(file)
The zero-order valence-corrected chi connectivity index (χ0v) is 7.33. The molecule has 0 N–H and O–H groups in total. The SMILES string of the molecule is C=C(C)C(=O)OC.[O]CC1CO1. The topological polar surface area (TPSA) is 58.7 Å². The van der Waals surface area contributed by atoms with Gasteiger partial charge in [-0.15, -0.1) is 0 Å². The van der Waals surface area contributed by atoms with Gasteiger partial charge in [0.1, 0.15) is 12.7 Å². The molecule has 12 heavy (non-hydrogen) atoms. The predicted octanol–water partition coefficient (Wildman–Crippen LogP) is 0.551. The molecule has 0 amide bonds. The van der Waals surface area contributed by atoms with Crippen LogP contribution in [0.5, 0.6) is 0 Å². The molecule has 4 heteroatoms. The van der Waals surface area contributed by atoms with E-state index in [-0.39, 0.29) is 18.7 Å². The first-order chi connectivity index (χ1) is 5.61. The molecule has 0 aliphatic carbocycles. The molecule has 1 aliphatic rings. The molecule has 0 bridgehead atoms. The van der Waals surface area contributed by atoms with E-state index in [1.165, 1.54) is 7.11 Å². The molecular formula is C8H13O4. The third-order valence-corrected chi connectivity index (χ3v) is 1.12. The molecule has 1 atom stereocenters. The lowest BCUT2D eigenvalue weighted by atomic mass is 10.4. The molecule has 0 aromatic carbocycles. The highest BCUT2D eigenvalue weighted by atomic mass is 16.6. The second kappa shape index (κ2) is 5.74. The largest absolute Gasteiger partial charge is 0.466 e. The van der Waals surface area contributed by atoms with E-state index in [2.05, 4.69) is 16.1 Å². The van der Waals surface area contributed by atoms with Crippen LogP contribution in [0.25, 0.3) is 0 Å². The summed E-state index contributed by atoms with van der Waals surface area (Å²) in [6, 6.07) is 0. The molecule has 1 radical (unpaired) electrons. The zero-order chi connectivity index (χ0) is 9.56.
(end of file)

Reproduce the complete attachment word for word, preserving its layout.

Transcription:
The zero-order valence-corrected chi connectivity index (χ0v) is 7.33. The molecule has 0 N–H and O–H groups in total. The SMILES string of the molecule is C=C(C)C(=O)OC.[O]CC1CO1. The topological polar surface area (TPSA) is 58.7 Å². The van der Waals surface area contributed by atoms with Gasteiger partial charge in [-0.15, -0.1) is 0 Å². The van der Waals surface area contributed by atoms with Gasteiger partial charge in [0.1, 0.15) is 12.7 Å². The molecule has 12 heavy (non-hydrogen) atoms. The predicted octanol–water partition coefficient (Wildman–Crippen LogP) is 0.551. The molecule has 0 amide bonds. The van der Waals surface area contributed by atoms with Crippen LogP contribution in [0.5, 0.6) is 0 Å². The molecule has 4 heteroatoms. The van der Waals surface area contributed by atoms with E-state index in [-0.39, 0.29) is 18.7 Å². The first-order chi connectivity index (χ1) is 5.61. The molecule has 0 aliphatic carbocycles. The molecule has 1 aliphatic rings. The molecule has 0 bridgehead atoms. The van der Waals surface area contributed by atoms with E-state index in [1.165, 1.54) is 7.11 Å². The molecular formula is C8H13O4. The third-order valence-corrected chi connectivity index (χ3v) is 1.12. The molecule has 1 atom stereocenters. The lowest BCUT2D eigenvalue weighted by atomic mass is 10.4. The molecule has 0 aromatic carbocycles. The highest BCUT2D eigenvalue weighted by atomic mass is 16.6. The second kappa shape index (κ2) is 5.74. The largest absolute Gasteiger partial charge is 0.466 e. The van der Waals surface area contributed by atoms with E-state index in [2.05, 4.69) is 16.1 Å². The van der Waals surface area contributed by atoms with Crippen LogP contribution in [0.25, 0.3) is 0 Å². The summed E-state index contributed by atoms with van der Waals surface area (Å²) in [6, 6.07) is 0. The molecule has 1 radical (unpaired) electrons. The zero-order chi connectivity index (χ0) is 9.56.